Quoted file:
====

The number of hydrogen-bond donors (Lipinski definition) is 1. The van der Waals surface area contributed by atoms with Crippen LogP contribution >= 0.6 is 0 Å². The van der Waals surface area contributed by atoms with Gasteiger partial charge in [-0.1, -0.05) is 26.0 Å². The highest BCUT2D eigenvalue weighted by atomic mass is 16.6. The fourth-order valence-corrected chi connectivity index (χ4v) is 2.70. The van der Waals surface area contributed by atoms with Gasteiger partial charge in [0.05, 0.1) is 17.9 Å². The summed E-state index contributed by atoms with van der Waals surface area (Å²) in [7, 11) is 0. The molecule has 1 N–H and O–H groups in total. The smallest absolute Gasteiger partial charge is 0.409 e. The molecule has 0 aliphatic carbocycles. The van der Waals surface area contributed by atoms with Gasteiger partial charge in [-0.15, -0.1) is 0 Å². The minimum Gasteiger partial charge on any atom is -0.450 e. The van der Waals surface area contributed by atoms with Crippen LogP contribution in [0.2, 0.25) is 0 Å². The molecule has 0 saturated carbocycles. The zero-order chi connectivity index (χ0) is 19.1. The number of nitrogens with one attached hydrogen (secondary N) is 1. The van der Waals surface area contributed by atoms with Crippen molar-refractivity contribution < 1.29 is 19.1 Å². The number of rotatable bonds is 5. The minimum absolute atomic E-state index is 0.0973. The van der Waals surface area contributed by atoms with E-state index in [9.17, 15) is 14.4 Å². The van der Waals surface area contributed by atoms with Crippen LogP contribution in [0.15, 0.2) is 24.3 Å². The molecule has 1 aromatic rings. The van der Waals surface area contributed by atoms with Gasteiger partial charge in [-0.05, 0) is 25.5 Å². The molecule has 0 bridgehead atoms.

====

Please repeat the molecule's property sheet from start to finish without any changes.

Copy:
The number of hydrogen-bond donors (Lipinski definition) is 1. The van der Waals surface area contributed by atoms with Crippen LogP contribution >= 0.6 is 0 Å². The van der Waals surface area contributed by atoms with Gasteiger partial charge in [-0.1, -0.05) is 26.0 Å². The highest BCUT2D eigenvalue weighted by atomic mass is 16.6. The fourth-order valence-corrected chi connectivity index (χ4v) is 2.70. The van der Waals surface area contributed by atoms with Gasteiger partial charge in [0.05, 0.1) is 17.9 Å². The summed E-state index contributed by atoms with van der Waals surface area (Å²) in [7, 11) is 0. The molecule has 1 N–H and O–H groups in total. The smallest absolute Gasteiger partial charge is 0.409 e. The molecule has 0 aliphatic carbocycles. The van der Waals surface area contributed by atoms with Gasteiger partial charge in [-0.15, -0.1) is 0 Å². The minimum Gasteiger partial charge on any atom is -0.450 e. The van der Waals surface area contributed by atoms with Crippen LogP contribution in [0.2, 0.25) is 0 Å². The molecule has 0 saturated carbocycles. The zero-order chi connectivity index (χ0) is 19.1. The number of nitrogens with one attached hydrogen (secondary N) is 1. The van der Waals surface area contributed by atoms with Crippen molar-refractivity contribution < 1.29 is 19.1 Å². The number of rotatable bonds is 5. The minimum absolute atomic E-state index is 0.0973. The van der Waals surface area contributed by atoms with E-state index in [9.17, 15) is 14.4 Å². The van der Waals surface area contributed by atoms with Crippen LogP contribution in [0.15, 0.2) is 24.3 Å². The molecule has 1 aromatic rings. The van der Waals surface area contributed by atoms with Gasteiger partial charge in [-0.05, 0) is 25.5 Å². The molecule has 0 bridgehead atoms.